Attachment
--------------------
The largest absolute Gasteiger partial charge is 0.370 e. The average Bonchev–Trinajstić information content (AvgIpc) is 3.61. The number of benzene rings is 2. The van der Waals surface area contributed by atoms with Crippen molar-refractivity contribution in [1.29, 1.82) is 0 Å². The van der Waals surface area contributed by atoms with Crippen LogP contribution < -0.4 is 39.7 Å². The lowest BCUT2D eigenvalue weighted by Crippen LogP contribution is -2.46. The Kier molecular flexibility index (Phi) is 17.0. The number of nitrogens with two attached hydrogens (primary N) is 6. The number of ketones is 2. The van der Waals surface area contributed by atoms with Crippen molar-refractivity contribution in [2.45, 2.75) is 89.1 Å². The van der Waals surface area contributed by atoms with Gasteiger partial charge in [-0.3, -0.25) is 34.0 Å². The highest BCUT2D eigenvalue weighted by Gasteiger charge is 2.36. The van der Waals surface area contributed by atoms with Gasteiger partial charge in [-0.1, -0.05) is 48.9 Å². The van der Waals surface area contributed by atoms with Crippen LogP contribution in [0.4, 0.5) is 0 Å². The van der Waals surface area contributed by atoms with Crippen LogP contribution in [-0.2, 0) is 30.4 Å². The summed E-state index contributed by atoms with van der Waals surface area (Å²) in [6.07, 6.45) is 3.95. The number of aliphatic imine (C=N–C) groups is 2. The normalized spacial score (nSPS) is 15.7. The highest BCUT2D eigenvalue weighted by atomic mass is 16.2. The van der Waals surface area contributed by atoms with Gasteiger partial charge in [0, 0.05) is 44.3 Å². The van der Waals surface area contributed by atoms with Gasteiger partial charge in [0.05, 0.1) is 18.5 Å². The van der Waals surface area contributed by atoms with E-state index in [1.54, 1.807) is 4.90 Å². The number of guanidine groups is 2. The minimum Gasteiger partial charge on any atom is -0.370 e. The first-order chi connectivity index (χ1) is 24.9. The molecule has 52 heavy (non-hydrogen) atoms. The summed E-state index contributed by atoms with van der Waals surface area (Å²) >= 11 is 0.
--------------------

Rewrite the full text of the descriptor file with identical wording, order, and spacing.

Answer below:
The largest absolute Gasteiger partial charge is 0.370 e. The average Bonchev–Trinajstić information content (AvgIpc) is 3.61. The number of benzene rings is 2. The van der Waals surface area contributed by atoms with Crippen molar-refractivity contribution in [1.29, 1.82) is 0 Å². The van der Waals surface area contributed by atoms with Crippen LogP contribution < -0.4 is 39.7 Å². The lowest BCUT2D eigenvalue weighted by Crippen LogP contribution is -2.46. The Kier molecular flexibility index (Phi) is 17.0. The number of nitrogens with two attached hydrogens (primary N) is 6. The number of ketones is 2. The van der Waals surface area contributed by atoms with Crippen molar-refractivity contribution in [2.45, 2.75) is 89.1 Å². The van der Waals surface area contributed by atoms with Gasteiger partial charge in [-0.3, -0.25) is 34.0 Å². The highest BCUT2D eigenvalue weighted by Gasteiger charge is 2.36. The van der Waals surface area contributed by atoms with Gasteiger partial charge in [-0.1, -0.05) is 48.9 Å². The van der Waals surface area contributed by atoms with Crippen LogP contribution in [0.4, 0.5) is 0 Å². The van der Waals surface area contributed by atoms with Crippen LogP contribution in [-0.2, 0) is 30.4 Å². The summed E-state index contributed by atoms with van der Waals surface area (Å²) in [6.07, 6.45) is 3.95. The number of aliphatic imine (C=N–C) groups is 2. The normalized spacial score (nSPS) is 15.7. The highest BCUT2D eigenvalue weighted by atomic mass is 16.2. The van der Waals surface area contributed by atoms with Gasteiger partial charge in [0, 0.05) is 44.3 Å². The van der Waals surface area contributed by atoms with Gasteiger partial charge in [0.05, 0.1) is 18.5 Å². The van der Waals surface area contributed by atoms with E-state index in [1.54, 1.807) is 4.90 Å². The number of guanidine groups is 2. The minimum Gasteiger partial charge on any atom is -0.370 e. The first-order chi connectivity index (χ1) is 24.9. The molecule has 52 heavy (non-hydrogen) atoms. The summed E-state index contributed by atoms with van der Waals surface area (Å²) >= 11 is 0.